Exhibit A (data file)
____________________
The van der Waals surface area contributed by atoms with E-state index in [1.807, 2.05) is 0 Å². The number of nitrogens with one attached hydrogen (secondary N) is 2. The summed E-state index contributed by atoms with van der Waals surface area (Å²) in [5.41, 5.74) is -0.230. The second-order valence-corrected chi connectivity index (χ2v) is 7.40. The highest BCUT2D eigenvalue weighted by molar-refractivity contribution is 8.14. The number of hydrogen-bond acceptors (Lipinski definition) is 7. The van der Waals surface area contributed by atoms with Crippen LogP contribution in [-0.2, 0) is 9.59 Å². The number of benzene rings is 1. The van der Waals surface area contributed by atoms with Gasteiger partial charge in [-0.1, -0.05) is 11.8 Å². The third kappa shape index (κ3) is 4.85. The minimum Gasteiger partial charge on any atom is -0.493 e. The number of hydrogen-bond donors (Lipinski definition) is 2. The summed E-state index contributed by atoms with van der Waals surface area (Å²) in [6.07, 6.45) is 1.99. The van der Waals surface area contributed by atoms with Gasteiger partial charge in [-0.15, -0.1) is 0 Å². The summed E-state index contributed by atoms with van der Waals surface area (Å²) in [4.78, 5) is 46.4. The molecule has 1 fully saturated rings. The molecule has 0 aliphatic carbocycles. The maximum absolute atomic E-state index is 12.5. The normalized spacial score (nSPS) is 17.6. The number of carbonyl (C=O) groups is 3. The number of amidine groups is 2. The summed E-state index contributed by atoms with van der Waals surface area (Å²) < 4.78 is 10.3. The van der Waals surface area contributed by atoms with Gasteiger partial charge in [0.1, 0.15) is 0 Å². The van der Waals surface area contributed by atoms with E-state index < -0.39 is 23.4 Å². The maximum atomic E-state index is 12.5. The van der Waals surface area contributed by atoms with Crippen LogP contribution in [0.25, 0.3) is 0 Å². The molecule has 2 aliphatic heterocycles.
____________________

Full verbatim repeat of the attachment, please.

The van der Waals surface area contributed by atoms with E-state index in [1.807, 2.05) is 0 Å². The number of nitrogens with one attached hydrogen (secondary N) is 2. The summed E-state index contributed by atoms with van der Waals surface area (Å²) in [5.41, 5.74) is -0.230. The second-order valence-corrected chi connectivity index (χ2v) is 7.40. The highest BCUT2D eigenvalue weighted by molar-refractivity contribution is 8.14. The number of hydrogen-bond acceptors (Lipinski definition) is 7. The van der Waals surface area contributed by atoms with Crippen LogP contribution in [-0.2, 0) is 9.59 Å². The number of benzene rings is 1. The van der Waals surface area contributed by atoms with Gasteiger partial charge in [-0.1, -0.05) is 11.8 Å². The third kappa shape index (κ3) is 4.85. The minimum Gasteiger partial charge on any atom is -0.493 e. The number of hydrogen-bond donors (Lipinski definition) is 2. The summed E-state index contributed by atoms with van der Waals surface area (Å²) in [6.07, 6.45) is 1.99. The van der Waals surface area contributed by atoms with Gasteiger partial charge in [-0.15, -0.1) is 0 Å². The summed E-state index contributed by atoms with van der Waals surface area (Å²) in [4.78, 5) is 46.4. The molecule has 1 fully saturated rings. The molecule has 0 aliphatic carbocycles. The maximum absolute atomic E-state index is 12.5. The normalized spacial score (nSPS) is 17.6. The number of carbonyl (C=O) groups is 3. The number of amidine groups is 2. The summed E-state index contributed by atoms with van der Waals surface area (Å²) < 4.78 is 10.3. The van der Waals surface area contributed by atoms with Gasteiger partial charge in [0.1, 0.15) is 0 Å². The van der Waals surface area contributed by atoms with E-state index < -0.39 is 23.4 Å². The maximum atomic E-state index is 12.5. The van der Waals surface area contributed by atoms with Crippen LogP contribution in [0.25, 0.3) is 0 Å². The molecule has 2 aliphatic heterocycles.